Toek Tik’s information was evidently reliable, and Gordon started spending much of his time with the former looter. A few months later, Toek Tik began complaining of back pain, which was making it hard for him to sit for extended conversations or make long drives to remote temples. Gordon arranged for him to see a doctor, who delivered shocking news: Toek Tik had advanced pancreatic cancer. Gordon asked specialists in Singapore to evaluate the case, but they told him there was no point taking Toek Tik out of the country for treatment. All anyone could do was try to ease his pain.
“From there, it sped up,” Gordon told me. Toek Tik wanted to finish sharing what he knew, and “we stopped doing everything else and just spent every day interviewing him.” Sometimes, Toek Tik could manage to talk for a whole morning; on other days, just an hour, lying on the floor because it hurt too much to sit. Instead of taking him to temples, Gordon projected Google Maps images onto the wall, trying to jog his memory about each site. They kept going until last November, when Toek Tik contracted Covid-19. He died soon after. “We just didn’t have enough time,” Gordon said.
Even so, there’s now a gradual flow of artifacts returning to Cambodia, thanks in part to Toek Tik’s testimony. In a deal announced early this year, Clark, the Netscape co-founder, agreed to relinquish the $35 million worth of statues he’d bought from Latchford, after DHS agents showed him evidence that they were looted. A different collector, who has remained anonymous, agreed to give up The Peacock, which is now awaiting shipment to Phnom Penh, and the Latchford family has returned Skanda and Shiva. Cambodia is also asking a long list of cultural institutions to prove that their Khmer objects were acquired legitimately. The statues might be distant from the day-to-day concerns of most Cambodians, but they retain considerable spiritual significance, even in a country now dominated by Buddhism rather than the Hindu creeds that were common under the Khmer Empire. “For us it’s the heritage of a thousand years of ancestors. We see that material and also a spirit,” said Phoeurng Sackona, the culture minister. “Many collectors love the statues, but it’s physical, not spiritual.”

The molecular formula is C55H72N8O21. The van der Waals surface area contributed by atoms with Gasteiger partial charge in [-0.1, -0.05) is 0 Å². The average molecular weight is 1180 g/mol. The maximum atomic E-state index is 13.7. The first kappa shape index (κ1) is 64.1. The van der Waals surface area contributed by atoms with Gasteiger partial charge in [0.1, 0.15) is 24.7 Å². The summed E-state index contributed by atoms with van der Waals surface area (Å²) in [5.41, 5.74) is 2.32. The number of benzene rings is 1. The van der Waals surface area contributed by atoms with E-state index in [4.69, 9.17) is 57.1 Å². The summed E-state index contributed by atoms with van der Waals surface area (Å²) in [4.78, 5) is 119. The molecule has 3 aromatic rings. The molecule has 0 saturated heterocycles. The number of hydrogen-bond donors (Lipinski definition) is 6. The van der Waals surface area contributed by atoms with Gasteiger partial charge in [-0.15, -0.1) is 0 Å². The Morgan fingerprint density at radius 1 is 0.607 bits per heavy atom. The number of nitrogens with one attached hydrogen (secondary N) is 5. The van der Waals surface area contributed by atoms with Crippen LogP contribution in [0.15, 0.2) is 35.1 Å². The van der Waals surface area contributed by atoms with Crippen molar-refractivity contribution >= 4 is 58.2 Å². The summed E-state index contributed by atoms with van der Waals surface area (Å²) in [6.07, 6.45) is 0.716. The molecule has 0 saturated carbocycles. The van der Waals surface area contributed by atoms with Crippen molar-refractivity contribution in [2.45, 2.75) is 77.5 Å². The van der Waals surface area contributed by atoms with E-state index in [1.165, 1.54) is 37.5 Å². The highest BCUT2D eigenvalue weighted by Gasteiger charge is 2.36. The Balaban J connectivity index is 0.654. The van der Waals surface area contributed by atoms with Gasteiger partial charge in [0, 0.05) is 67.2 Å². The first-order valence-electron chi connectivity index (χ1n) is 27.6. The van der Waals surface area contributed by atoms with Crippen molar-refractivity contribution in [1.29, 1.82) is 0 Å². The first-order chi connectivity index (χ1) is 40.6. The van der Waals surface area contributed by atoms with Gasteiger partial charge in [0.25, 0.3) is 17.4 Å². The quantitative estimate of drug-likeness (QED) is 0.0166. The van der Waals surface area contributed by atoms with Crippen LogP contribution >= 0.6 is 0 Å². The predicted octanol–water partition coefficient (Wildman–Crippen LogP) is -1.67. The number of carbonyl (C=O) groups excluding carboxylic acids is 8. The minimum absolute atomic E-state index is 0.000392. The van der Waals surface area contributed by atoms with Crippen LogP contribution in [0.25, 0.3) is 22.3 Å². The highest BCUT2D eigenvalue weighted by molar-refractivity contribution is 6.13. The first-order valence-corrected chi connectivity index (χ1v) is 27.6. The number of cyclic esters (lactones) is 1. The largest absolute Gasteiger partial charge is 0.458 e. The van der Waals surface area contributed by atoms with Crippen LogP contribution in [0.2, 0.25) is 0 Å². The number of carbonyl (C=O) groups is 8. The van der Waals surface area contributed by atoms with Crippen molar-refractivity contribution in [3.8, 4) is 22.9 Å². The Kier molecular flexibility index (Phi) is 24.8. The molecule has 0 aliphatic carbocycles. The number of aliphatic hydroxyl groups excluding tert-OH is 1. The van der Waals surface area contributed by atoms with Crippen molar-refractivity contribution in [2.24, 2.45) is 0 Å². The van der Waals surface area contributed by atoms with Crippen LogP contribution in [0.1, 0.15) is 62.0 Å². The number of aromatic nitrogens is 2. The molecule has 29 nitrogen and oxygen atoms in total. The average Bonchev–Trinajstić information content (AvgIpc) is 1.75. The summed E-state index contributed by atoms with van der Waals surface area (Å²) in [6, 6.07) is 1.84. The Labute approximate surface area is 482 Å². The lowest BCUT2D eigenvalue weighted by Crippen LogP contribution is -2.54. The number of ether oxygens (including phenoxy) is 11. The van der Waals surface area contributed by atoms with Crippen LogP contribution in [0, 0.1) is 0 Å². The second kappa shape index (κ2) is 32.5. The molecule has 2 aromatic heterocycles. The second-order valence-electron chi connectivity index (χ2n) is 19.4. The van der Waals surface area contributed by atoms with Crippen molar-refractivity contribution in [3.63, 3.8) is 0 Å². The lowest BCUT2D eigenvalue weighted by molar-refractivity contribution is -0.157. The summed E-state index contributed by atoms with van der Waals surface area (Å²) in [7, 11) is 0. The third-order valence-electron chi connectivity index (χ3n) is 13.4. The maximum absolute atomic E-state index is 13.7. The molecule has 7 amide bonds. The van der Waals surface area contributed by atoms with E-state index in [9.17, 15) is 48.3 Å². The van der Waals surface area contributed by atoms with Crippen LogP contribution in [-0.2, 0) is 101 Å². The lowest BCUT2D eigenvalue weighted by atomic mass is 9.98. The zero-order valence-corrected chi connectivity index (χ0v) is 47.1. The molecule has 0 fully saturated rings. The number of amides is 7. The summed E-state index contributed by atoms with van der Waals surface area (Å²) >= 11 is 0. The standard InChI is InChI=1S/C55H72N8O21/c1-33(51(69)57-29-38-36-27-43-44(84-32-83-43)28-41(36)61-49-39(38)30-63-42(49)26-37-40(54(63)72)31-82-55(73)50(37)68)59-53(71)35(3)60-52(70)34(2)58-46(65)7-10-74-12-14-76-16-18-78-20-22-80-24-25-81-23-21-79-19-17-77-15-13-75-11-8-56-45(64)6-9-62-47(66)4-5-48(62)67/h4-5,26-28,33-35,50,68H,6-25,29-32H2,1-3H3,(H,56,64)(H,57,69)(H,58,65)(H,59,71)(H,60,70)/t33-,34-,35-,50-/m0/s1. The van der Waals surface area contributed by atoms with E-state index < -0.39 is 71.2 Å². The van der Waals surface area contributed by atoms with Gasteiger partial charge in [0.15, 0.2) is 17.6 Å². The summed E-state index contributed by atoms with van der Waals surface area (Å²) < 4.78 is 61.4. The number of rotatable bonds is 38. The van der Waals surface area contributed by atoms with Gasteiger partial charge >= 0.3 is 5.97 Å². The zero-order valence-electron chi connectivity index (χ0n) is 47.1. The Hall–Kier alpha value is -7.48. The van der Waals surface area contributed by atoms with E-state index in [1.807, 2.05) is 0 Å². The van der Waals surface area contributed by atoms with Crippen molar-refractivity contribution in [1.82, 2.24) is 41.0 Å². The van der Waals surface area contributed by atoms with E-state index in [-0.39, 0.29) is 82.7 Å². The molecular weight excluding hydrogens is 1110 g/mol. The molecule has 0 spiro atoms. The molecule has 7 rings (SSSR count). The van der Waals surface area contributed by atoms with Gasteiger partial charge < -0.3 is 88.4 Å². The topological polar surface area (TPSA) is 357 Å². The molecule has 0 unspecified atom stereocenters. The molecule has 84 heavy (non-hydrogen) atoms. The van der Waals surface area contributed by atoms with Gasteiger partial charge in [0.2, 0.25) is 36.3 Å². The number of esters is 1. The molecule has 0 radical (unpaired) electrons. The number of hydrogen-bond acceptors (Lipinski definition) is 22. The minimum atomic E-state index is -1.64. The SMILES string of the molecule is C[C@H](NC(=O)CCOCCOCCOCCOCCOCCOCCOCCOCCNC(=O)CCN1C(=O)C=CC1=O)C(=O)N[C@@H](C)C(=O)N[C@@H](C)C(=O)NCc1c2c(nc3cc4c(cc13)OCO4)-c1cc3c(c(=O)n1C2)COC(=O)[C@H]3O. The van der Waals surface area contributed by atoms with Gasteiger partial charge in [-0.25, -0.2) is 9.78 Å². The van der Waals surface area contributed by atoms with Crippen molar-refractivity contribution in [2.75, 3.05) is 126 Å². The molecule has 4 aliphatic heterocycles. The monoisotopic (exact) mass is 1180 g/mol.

Gordon is still traveling the country looking for former looters, who the Cambodian government has pledged not to prosecute if they share information. Almost all of the interviewers he works with are women; they tend to have an easier rapport with the looters, many of whom are old enough to be their grandfathers. Gordon’s team has built a database of more than 2,000 likely looted objects, a significant proportion of them with connections to Latchford—so many that, from Gordon’s perspective, they’re just getting started. “Some days I feel like I understand his network and others not at all,” he said.
In early March, I traveled to Koh Ker with Gordon and his team, hoping to see their work firsthand. At Prasat Krachap, a crew of archaeologists in hard hats and matching blue polo shirts were partway through a fresh excavation, looking for statue fragments. They’d dug down several feet, forming a neat trench around the temple’s central chamber. Some of the artifacts found there were laid out beneath a metal canopy: octagonal stone columns decorated with intricate patterns, plus an elaborately carved roof pediment, depicting a figure that resembled Skanda atop a peacock—similar to the statue that had been taken from just a few feet away. The head of the excavation team, Pheng Sam Oeun, said he hoped eventually to repair some of the damage caused by temple robberies. “When the looters dig, they weaken the foundation, and water can get in and cause erosion,” he explained. “We need to excavate, strengthen the structure.”